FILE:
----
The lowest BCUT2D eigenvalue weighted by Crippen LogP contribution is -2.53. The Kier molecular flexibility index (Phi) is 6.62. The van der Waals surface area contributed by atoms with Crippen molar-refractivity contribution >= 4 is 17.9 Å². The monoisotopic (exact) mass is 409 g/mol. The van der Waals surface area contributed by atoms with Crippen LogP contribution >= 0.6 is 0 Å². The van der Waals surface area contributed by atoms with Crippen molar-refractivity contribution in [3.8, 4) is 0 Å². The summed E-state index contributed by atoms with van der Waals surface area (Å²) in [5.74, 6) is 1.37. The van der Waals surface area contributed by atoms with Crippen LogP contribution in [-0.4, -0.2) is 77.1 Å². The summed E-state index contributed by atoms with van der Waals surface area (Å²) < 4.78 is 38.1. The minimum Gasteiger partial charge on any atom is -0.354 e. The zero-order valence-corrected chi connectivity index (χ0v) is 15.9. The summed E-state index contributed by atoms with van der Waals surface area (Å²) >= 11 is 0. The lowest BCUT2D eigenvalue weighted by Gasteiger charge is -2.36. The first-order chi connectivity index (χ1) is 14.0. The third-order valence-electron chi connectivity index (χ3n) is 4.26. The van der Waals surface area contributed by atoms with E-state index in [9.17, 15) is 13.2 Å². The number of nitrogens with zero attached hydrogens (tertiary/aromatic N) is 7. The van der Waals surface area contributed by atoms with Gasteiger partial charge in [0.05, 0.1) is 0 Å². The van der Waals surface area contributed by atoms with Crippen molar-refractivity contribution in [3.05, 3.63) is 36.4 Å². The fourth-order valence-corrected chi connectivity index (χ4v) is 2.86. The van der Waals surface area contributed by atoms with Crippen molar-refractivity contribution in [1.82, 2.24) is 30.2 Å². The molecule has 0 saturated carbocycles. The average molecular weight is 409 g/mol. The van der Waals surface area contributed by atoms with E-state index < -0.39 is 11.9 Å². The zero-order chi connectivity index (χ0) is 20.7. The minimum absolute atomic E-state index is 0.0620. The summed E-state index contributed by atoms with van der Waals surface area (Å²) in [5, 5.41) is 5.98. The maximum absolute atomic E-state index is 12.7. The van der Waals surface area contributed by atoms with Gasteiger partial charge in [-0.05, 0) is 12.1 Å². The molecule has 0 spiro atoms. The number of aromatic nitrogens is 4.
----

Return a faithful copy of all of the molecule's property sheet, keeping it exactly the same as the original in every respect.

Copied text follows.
The lowest BCUT2D eigenvalue weighted by Crippen LogP contribution is -2.53. The Kier molecular flexibility index (Phi) is 6.62. The van der Waals surface area contributed by atoms with Crippen molar-refractivity contribution >= 4 is 17.9 Å². The monoisotopic (exact) mass is 409 g/mol. The van der Waals surface area contributed by atoms with Crippen LogP contribution >= 0.6 is 0 Å². The van der Waals surface area contributed by atoms with Crippen molar-refractivity contribution in [3.8, 4) is 0 Å². The summed E-state index contributed by atoms with van der Waals surface area (Å²) in [5.74, 6) is 1.37. The van der Waals surface area contributed by atoms with Crippen LogP contribution in [-0.4, -0.2) is 77.1 Å². The summed E-state index contributed by atoms with van der Waals surface area (Å²) < 4.78 is 38.1. The minimum Gasteiger partial charge on any atom is -0.354 e. The zero-order valence-corrected chi connectivity index (χ0v) is 15.9. The summed E-state index contributed by atoms with van der Waals surface area (Å²) >= 11 is 0. The lowest BCUT2D eigenvalue weighted by Gasteiger charge is -2.36. The first-order chi connectivity index (χ1) is 14.0. The third-order valence-electron chi connectivity index (χ3n) is 4.26. The van der Waals surface area contributed by atoms with E-state index in [9.17, 15) is 13.2 Å². The number of nitrogens with zero attached hydrogens (tertiary/aromatic N) is 7. The van der Waals surface area contributed by atoms with Gasteiger partial charge in [0.05, 0.1) is 0 Å². The van der Waals surface area contributed by atoms with Crippen molar-refractivity contribution in [3.05, 3.63) is 36.4 Å². The fourth-order valence-corrected chi connectivity index (χ4v) is 2.86. The van der Waals surface area contributed by atoms with Crippen molar-refractivity contribution in [1.82, 2.24) is 30.2 Å². The molecule has 0 saturated carbocycles. The average molecular weight is 409 g/mol. The van der Waals surface area contributed by atoms with E-state index < -0.39 is 11.9 Å². The zero-order chi connectivity index (χ0) is 20.7. The minimum absolute atomic E-state index is 0.0620. The summed E-state index contributed by atoms with van der Waals surface area (Å²) in [5, 5.41) is 5.98. The maximum absolute atomic E-state index is 12.7. The van der Waals surface area contributed by atoms with Gasteiger partial charge in [-0.05, 0) is 12.1 Å². The molecule has 0 spiro atoms. The number of aromatic nitrogens is 4.